Saturday, November 22, 2008

Elevated Lanes of I-70, Laclede's Landing

I have no idea why a whole herd of people were being arrested under the interstate last Sunday.

Friday, November 21, 2008

B & O Roundhouse

Ever since I was five or six years old, living far from here, I have been fascinated by trains; I think every man in America at some point in his life is inspired by locomotives and their power. I had always read about roundhouses, which are sort of like apartment buildings for train engines. I had the opportunity recently to view one sandwiched between active train tracks and the interstate in East St. Louis. The roundhouse actually is just one building in a whole complex of buildings that made up a railroad maintenance yard in the Twentieth Century.The building is in relatively good shape, albeit starting to break and fall apart on the edges. You can actually see depressed pits where maintenance men would work on the undercarriage of locomotives.Also what is interesting is how certain objects have come to rest in seemingly arbitrary locations: a hunk of steel twisted like paper here, an intact light fixture over there.Perhaps it is fitting that the roundhouse has been cut off from its original use by the interstate; after all, it was automobiles that helped to almost ruin the railroad industry in America.I hunted for the turntable that would have rotated to allow each locomotive to drive into its respective berth, but I was unable to find anything other than the faint outline in concrete of what must have been a massive steel apparatus.It is well worth a visit, if you can find it buried in the underbrush.

Thursday, November 20, 2008

Ohio House Motel at Chicago Patina

Check out my new pictures of a 1960's vintage motel in Chicago along Ohio Avenue.

New Book on St. Louis Architecture

Disappearing St. Louis is a book presenting 55 color images captured over a three-year period by photographer Amy Fontinelle. They depict the poor conditions of homes, churches, and commercial buildings across the city in historic neighborhoods such as Old North St. Louis, Vandeventer, Fountain Park, Academy, JeffVanderLou, and Hyde Park.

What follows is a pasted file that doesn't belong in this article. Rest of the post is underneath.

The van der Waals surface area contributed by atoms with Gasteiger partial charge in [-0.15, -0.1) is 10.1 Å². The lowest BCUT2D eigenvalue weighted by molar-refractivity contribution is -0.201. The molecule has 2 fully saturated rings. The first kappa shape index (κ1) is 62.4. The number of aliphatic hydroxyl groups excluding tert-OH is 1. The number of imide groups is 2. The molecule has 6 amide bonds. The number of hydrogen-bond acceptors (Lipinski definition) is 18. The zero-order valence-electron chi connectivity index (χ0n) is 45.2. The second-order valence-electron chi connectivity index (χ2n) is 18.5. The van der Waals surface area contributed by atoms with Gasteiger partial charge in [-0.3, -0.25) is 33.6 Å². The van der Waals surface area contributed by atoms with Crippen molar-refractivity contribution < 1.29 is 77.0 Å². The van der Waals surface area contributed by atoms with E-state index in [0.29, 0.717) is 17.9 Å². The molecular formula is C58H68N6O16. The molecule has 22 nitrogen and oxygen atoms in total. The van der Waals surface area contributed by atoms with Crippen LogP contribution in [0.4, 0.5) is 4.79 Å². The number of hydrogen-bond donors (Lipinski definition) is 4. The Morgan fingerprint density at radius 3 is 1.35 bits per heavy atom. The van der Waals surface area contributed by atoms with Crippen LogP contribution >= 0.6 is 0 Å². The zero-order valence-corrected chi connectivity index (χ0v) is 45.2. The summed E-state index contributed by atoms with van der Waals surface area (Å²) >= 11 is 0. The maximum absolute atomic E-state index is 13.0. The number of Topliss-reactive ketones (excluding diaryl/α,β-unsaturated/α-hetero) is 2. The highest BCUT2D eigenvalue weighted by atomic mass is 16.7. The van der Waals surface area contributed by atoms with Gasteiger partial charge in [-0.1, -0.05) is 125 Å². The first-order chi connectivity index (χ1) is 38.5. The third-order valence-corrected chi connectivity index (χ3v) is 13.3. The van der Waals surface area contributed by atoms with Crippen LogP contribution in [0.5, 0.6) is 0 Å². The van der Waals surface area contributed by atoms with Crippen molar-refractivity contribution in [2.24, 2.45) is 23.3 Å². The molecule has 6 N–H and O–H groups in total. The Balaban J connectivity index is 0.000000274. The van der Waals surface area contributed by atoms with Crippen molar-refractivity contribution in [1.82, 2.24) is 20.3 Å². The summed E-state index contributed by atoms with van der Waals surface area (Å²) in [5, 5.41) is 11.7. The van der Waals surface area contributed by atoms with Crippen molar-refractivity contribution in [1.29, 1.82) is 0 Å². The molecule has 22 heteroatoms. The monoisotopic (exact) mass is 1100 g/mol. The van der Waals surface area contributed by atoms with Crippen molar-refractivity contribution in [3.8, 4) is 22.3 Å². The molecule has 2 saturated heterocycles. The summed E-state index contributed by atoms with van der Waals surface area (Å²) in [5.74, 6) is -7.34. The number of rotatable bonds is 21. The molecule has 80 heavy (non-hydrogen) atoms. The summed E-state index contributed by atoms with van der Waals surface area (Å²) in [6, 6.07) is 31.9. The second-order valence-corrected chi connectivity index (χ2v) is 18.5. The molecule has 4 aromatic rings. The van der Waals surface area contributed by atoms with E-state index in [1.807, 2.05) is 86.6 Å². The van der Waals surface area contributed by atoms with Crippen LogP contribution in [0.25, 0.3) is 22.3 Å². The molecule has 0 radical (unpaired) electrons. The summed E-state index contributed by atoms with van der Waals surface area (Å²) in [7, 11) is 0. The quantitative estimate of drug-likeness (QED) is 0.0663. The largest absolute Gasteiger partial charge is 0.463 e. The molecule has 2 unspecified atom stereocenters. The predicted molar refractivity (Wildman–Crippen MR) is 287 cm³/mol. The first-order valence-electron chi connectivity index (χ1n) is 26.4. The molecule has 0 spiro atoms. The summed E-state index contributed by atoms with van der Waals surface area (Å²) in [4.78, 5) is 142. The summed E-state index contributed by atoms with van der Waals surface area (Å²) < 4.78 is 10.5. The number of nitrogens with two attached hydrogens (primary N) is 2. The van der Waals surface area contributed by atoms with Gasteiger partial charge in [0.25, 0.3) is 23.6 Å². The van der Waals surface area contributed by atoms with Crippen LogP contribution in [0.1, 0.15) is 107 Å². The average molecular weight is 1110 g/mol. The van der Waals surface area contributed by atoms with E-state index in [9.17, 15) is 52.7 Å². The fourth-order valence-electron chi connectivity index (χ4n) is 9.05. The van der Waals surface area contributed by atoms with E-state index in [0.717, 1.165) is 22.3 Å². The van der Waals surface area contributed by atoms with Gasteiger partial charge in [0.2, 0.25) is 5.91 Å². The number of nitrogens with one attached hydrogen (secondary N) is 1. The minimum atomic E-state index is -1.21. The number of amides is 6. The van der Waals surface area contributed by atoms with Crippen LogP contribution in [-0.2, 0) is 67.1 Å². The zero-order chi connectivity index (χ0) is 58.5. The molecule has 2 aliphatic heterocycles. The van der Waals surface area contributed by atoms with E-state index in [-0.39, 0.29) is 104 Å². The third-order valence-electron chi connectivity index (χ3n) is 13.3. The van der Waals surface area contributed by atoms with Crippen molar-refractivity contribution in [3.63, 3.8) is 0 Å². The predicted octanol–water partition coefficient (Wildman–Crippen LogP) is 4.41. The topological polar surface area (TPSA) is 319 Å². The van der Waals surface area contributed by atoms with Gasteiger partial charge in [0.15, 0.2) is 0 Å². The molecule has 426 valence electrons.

Since the photographs were taken, some of these buildings have been restored, but many have deteriorated further and quite a few have been demolished. Despite their appearances, many of these structures, both those that were destroyed and those that remain, were not or are not beyond repair.

Such neglect can be reversed—indeed, it already has been in neighborhoods like Lafayette Square and the Central West End. With an awareness of the issue and a committed effort, the cycle of abandonment and destruction could be stopped and the neighborhoods shown herein could also be restored to their original splendor.

All profits from the sale of Disappearing St. Louis will go to the Old North St. Louis Restoration Group, a nonprofit organization that is successfully rebuilding a historic north side neighborhood one building at a time. To learn more, visit

The Old North St. Louis Restoration Group is not affiliated with Disappearing St. Louis. The book is an independent project by the author.

The book will also be available for purchase at the 5th annual Rock 'n' Roll Craft Show on Thanksgiving weekend, November 28-30, 2008, at Third Degree Glass Factory on Delmar between Union and Kingshighway.

Check out the link to buy the book here. Also, the author has a website at Seeing St. Louis.

Wednesday, November 19, 2008

Hunter Meat Packing Plant "American Beauty" Moment

Do you remember that scene from American Beauty where the weirdo dating Kevin Spacey's daughter shows her a tape of a plastic bag blowing around in the wind? I thought of that when I saw this piece of paper dangling between the staircases in the offices of the old Hunter Meatpacking plant. How, after the building has been repeatedly hit with various demolition equipment, did this piece of paper come to be dangling so peacefully in the wind?

Tuesday, November 18, 2008

East St. Louis Stockyard District Preview

Here is a preview of much new material that I will be focusing on for the next couple of weeks:Above is the remnants of the Hunter Meatpacking Plant in East St. Louis.Above is an old B&O Railroad roundhouse buried in the underbrush along I-70.Above are a fragment of the original Nationa Stockyards, once the largest stockyards in the world.Above are the spectacular ruins of the Armour Meatpacking Plant, inside the powerhouse.And finally, the view of the city of St. Louis from the upper floor of the slaughterhouse.

A Blog detailing the beauty of St. Louis architecture and the buildup of residue-or character-that accumulates over the course of time.